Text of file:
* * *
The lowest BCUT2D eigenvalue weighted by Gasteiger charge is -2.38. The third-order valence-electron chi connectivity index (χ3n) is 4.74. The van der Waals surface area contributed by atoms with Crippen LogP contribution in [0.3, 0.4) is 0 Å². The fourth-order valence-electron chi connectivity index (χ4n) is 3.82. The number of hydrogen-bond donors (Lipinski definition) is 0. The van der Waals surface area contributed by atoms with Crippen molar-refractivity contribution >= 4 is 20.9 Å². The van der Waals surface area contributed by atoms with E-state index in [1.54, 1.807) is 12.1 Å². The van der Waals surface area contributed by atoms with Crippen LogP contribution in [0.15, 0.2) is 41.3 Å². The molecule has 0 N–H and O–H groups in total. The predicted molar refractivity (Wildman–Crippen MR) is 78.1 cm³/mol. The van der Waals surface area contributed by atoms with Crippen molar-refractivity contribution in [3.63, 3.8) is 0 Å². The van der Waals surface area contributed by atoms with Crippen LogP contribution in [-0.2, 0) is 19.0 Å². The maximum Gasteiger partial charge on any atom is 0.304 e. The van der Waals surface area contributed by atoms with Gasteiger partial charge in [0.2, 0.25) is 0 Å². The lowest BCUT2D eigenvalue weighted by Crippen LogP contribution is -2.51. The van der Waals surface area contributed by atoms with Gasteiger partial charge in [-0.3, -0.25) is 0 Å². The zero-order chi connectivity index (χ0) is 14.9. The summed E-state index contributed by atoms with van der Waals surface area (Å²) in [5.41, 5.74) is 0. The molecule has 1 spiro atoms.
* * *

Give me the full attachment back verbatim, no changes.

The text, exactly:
The lowest BCUT2D eigenvalue weighted by Gasteiger charge is -2.38. The third-order valence-electron chi connectivity index (χ3n) is 4.74. The van der Waals surface area contributed by atoms with Crippen LogP contribution in [0.3, 0.4) is 0 Å². The fourth-order valence-electron chi connectivity index (χ4n) is 3.82. The number of hydrogen-bond donors (Lipinski definition) is 0. The van der Waals surface area contributed by atoms with Crippen molar-refractivity contribution >= 4 is 20.9 Å². The van der Waals surface area contributed by atoms with E-state index in [1.54, 1.807) is 12.1 Å². The van der Waals surface area contributed by atoms with Crippen LogP contribution in [0.15, 0.2) is 41.3 Å². The molecule has 0 N–H and O–H groups in total. The predicted molar refractivity (Wildman–Crippen MR) is 78.1 cm³/mol. The van der Waals surface area contributed by atoms with Crippen molar-refractivity contribution in [3.63, 3.8) is 0 Å². The van der Waals surface area contributed by atoms with Crippen LogP contribution in [-0.2, 0) is 19.0 Å². The maximum Gasteiger partial charge on any atom is 0.304 e. The van der Waals surface area contributed by atoms with Gasteiger partial charge in [0.2, 0.25) is 0 Å². The lowest BCUT2D eigenvalue weighted by Crippen LogP contribution is -2.51. The van der Waals surface area contributed by atoms with Gasteiger partial charge in [-0.3, -0.25) is 0 Å². The zero-order chi connectivity index (χ0) is 14.9. The summed E-state index contributed by atoms with van der Waals surface area (Å²) in [5.41, 5.74) is 0. The molecule has 1 spiro atoms.